3. Work. It doesn't sound like a whole lot of fun, but you both should work while he's in school. Encourage him to apply for every clerkship/internship there is. The experience and networking is priceless for your future. And even if the work you choose to do is just selling homemade headbands on Etsy, it will provide a constructive outlet for the extra time that you used to spend with your spouse that will bring extra income into your home. (Money is tight while you're in law school. You'll love the extra few dollars to put towards date nights or those weekend getaways.)
4. Help with school where you can. It might take awhile for you to figure out the best way for you to help him with his studies. We tried me helping David with notecards one semester, and it was not pleasant for either of us! But, what we did find that worked well for us was me editing his papers and just letting him talk through cases he was learning about in school. For you, it might be ordering the books on his book list for the new semester off Amazon for a little cheaper than it would be at the school's bookstore. Find what works best for y'all and do what you can.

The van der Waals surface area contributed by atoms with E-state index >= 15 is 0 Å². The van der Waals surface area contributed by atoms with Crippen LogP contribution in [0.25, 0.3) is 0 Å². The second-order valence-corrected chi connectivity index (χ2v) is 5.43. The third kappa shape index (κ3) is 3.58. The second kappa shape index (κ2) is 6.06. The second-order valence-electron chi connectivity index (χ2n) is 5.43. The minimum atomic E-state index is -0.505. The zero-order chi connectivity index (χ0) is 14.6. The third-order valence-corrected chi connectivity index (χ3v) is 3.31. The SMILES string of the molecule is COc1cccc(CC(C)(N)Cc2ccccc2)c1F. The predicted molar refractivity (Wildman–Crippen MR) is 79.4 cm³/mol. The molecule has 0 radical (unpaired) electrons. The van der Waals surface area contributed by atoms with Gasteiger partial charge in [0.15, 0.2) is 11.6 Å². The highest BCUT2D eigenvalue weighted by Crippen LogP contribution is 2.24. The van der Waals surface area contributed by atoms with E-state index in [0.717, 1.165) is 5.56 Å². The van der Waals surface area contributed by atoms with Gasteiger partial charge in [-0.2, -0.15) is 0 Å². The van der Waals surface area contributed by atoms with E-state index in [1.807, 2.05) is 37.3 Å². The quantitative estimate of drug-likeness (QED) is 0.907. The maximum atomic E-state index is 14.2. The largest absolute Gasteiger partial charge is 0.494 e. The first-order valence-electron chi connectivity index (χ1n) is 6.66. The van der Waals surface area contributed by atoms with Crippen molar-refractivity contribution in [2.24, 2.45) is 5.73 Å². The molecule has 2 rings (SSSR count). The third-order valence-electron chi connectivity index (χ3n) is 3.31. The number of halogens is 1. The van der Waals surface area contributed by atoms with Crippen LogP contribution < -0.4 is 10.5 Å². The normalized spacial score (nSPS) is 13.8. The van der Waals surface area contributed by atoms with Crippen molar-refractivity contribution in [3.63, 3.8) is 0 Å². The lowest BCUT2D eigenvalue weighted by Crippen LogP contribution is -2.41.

5. Attend all social / networking events that he wants for you to accompany him to. If your husband is anything like mine, he doesn't jump for joy when there's a party to attend. But, there will be functions that he should go to during law school, and if he wants for you to go with him, make every effort to be there. It's important to start networking as soon as possible, and you can bring more to the party than a little eye candy. Go support your man's career with your graceful presence. Behind every great man there's a great woman - be that woman! You'll end up making friends with the other great women who are there doing the same for their hubbies too!